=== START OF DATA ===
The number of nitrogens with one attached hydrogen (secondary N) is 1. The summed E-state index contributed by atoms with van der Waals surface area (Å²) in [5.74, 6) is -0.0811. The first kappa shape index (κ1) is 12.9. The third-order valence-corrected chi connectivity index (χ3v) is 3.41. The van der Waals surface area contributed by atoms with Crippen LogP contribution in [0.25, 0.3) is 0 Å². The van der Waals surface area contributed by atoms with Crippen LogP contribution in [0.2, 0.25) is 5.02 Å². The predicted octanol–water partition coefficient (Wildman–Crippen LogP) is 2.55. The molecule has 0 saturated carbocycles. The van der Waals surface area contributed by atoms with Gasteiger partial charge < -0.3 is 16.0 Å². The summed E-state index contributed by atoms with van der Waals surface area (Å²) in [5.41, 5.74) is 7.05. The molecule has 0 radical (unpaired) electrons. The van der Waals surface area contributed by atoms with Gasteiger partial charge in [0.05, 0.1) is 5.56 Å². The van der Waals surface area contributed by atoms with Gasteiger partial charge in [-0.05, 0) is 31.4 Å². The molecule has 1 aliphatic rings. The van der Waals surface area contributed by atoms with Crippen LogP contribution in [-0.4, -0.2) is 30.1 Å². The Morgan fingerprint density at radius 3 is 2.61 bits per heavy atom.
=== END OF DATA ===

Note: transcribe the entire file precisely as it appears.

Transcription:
The number of nitrogens with one attached hydrogen (secondary N) is 1. The summed E-state index contributed by atoms with van der Waals surface area (Å²) in [5.74, 6) is -0.0811. The first kappa shape index (κ1) is 12.9. The third-order valence-corrected chi connectivity index (χ3v) is 3.41. The van der Waals surface area contributed by atoms with Crippen LogP contribution in [0.25, 0.3) is 0 Å². The van der Waals surface area contributed by atoms with Crippen LogP contribution in [0.2, 0.25) is 5.02 Å². The predicted octanol–water partition coefficient (Wildman–Crippen LogP) is 2.55. The molecule has 0 saturated carbocycles. The van der Waals surface area contributed by atoms with Gasteiger partial charge < -0.3 is 16.0 Å². The summed E-state index contributed by atoms with van der Waals surface area (Å²) in [5.41, 5.74) is 7.05. The molecule has 0 radical (unpaired) electrons. The van der Waals surface area contributed by atoms with Gasteiger partial charge in [0.05, 0.1) is 5.56 Å². The van der Waals surface area contributed by atoms with Gasteiger partial charge in [-0.05, 0) is 31.4 Å². The molecule has 1 aliphatic rings. The van der Waals surface area contributed by atoms with Crippen LogP contribution in [-0.4, -0.2) is 30.1 Å². The Morgan fingerprint density at radius 3 is 2.61 bits per heavy atom.